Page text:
You are here

Multiple Alleles

6 April, 2016 - 17:26

Mendel implied that only two alleles, one dominant and one recessive, could exist for a given gene. We now know that this is an oversimplification. Although individual humans (and all diploid organisms) can only have two alleles for a given gene, multiple alleles may exist at the population level, such that many combinations of two alleles are observed. Note that when many alleles exist for the same gene, the convention is to denote the most common phenotype or genotype in the natural population as the wild type (often abbreviated “+”). All other phenotypes or genotypes are considered variants (mutants) of this typical form, meaning they deviate from the wild type. The variant may be recessive or dominant to the wild-type allele.

An example of multiple alleles is the ABO blood-type system in humans. In this case, there are three alleles circulating in the population. The I^A allele codes for A molecules on the red blood cells, the I^B allele codes for B molecules on the surface of red blood cells, and the iallele codes for no molecules on the red blood cells. In this case, the I^A and I^B alleles are codominant with each other and are both dominant over the iallele. Although there are three alleles present in a population, each individual only gets two of the alleles from their parents. This produces the genotypes and phenotypes shown in Figure 8.14. Notice that instead of three genotypes, there are six different genotypes when there are three alleles. The number of possible phenotypes depends on the dominance relationships between the three alleles.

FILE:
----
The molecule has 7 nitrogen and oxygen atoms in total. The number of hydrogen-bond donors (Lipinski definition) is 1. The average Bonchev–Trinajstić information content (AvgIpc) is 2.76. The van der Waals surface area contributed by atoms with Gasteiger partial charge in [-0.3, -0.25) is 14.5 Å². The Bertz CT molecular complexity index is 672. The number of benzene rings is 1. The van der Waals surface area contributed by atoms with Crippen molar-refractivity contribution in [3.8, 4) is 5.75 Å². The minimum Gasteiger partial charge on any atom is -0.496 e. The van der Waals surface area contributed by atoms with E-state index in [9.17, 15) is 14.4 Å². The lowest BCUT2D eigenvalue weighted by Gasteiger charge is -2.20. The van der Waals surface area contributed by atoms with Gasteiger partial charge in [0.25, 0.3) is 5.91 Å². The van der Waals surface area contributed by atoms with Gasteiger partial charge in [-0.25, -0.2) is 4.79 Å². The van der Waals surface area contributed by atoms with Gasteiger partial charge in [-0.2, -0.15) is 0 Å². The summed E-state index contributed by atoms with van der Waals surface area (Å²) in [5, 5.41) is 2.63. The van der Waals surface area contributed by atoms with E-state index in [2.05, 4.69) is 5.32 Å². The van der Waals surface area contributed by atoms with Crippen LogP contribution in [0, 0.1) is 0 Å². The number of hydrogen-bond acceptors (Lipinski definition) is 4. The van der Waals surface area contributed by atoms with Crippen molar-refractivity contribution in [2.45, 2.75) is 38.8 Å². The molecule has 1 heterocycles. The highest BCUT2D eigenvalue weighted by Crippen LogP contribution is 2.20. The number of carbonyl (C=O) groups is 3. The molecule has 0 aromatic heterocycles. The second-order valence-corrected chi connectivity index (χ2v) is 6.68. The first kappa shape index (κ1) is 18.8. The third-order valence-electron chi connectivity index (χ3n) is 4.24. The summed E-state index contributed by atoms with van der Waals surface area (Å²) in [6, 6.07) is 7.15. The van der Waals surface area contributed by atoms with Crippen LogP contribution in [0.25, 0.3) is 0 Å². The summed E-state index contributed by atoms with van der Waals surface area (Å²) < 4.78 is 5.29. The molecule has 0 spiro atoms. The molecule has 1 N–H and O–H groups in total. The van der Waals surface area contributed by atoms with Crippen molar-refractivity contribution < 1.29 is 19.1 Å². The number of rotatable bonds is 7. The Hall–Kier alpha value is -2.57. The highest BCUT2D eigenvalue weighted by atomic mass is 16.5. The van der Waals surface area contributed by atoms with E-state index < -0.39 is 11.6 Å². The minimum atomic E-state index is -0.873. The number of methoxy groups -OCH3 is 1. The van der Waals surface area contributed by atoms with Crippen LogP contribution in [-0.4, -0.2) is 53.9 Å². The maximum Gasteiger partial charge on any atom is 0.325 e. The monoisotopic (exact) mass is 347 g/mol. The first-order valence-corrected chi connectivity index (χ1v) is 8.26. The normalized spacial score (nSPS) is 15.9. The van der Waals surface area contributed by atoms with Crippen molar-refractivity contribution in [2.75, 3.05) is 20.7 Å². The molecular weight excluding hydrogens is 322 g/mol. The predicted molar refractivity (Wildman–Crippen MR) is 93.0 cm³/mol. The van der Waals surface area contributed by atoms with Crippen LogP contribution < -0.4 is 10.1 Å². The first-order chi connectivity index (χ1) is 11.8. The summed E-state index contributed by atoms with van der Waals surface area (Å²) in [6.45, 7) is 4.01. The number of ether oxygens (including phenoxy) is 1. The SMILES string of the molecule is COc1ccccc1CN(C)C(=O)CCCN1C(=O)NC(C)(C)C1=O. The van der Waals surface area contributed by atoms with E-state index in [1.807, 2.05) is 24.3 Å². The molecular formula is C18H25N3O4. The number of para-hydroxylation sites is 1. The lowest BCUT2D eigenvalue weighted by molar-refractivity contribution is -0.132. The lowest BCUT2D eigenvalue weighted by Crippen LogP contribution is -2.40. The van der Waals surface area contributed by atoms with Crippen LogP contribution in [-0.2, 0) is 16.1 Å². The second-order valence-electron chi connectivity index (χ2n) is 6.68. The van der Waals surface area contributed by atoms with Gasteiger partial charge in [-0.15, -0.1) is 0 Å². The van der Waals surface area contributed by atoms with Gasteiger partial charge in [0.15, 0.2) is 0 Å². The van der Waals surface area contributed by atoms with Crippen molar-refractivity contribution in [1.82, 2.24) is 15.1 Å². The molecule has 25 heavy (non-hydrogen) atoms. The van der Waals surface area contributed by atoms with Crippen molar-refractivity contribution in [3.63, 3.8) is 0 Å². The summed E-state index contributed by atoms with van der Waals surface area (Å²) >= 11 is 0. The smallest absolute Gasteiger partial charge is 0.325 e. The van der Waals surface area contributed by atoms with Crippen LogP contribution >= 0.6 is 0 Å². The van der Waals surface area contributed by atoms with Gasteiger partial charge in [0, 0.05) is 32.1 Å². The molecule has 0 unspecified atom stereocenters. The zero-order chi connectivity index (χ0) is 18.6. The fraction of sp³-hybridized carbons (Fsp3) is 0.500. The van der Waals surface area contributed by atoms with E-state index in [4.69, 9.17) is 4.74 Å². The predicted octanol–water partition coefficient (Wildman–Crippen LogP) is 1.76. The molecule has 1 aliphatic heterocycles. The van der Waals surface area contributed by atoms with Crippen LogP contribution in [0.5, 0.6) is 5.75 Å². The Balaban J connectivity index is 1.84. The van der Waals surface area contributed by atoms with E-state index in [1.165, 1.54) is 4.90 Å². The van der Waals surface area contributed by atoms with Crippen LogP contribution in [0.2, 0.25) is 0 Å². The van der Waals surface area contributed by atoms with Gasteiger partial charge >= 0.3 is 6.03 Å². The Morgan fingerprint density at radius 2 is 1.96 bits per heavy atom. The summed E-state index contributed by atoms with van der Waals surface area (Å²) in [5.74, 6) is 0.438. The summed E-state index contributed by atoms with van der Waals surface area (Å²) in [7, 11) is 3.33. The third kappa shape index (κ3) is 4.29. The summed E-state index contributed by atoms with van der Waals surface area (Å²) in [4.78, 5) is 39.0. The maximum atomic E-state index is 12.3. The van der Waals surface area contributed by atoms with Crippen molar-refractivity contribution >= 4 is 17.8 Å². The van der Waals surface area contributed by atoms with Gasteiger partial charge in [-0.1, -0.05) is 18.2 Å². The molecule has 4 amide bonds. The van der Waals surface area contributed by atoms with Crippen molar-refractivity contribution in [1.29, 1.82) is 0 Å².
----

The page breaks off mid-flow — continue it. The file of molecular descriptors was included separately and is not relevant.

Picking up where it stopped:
Figure 8.14
Inheritance of the ABO blood system in humans is shown.  

Evolution In Action

Multiple Alleles Confer Drug Resistance in the Malaria Parasite

Malaria is a parasitic disease in humans that is transmitted by infected female mosquitoes, including Anopheles gambiae, and is characterized by cyclic high fevers, chills, flu-like symptoms, and severe anemia. Plasmodium falciparum and P.vivaxare the most common causative agents of malaria, and P.falciparumis the most deadly. When promptly and correctly treated, P. falciparum malaria has a mortality rate of 0.1 percent. However, in some parts of the world, the parasite has evolved resistance to commonly used malaria treatments, so the most effective malarial treatments can vary by geographic region.

In Southeast Asia, Africa, and South America, P.falciparum has developed resistance to the anti-malarial drugs chloroquine, mefloquine, and sulfadoxine-pyrimethamine. P. falciparum, which is haploid during the life stage in which it is infective to humans, has evolved multiple drug-resistant mutant alleles of the dhpsgene. Varying degrees of sulfadoxine resistance are associated with each of these alleles. Being haploid, P. falciparum needs only one drug-resistant allele to express this trait.

In Southeast Asia, different sulfadoxine-resistant alleles of the dhpsgene are localized to different geographic regions. This is a common evolutionary phenomenon that comes about because drug-resistant mutants arise in a population and interbreed with other P. falciparum isolates in close proximity. Sulfadoxine-resistant parasites cause considerable human hardship in regions in which this drug is widely used as an over-the-counter malaria remedy. As is common with pathogens that multiply to large numbers within an infection cycle, P.falciparum evolves relatively rapidly (over a decade or so) in response to the selective pressure of commonly used anti-malarial drugs. For this reason, scientists must constantly work to develop new drugs or drug combinations to combat the worldwide malaria burden 1.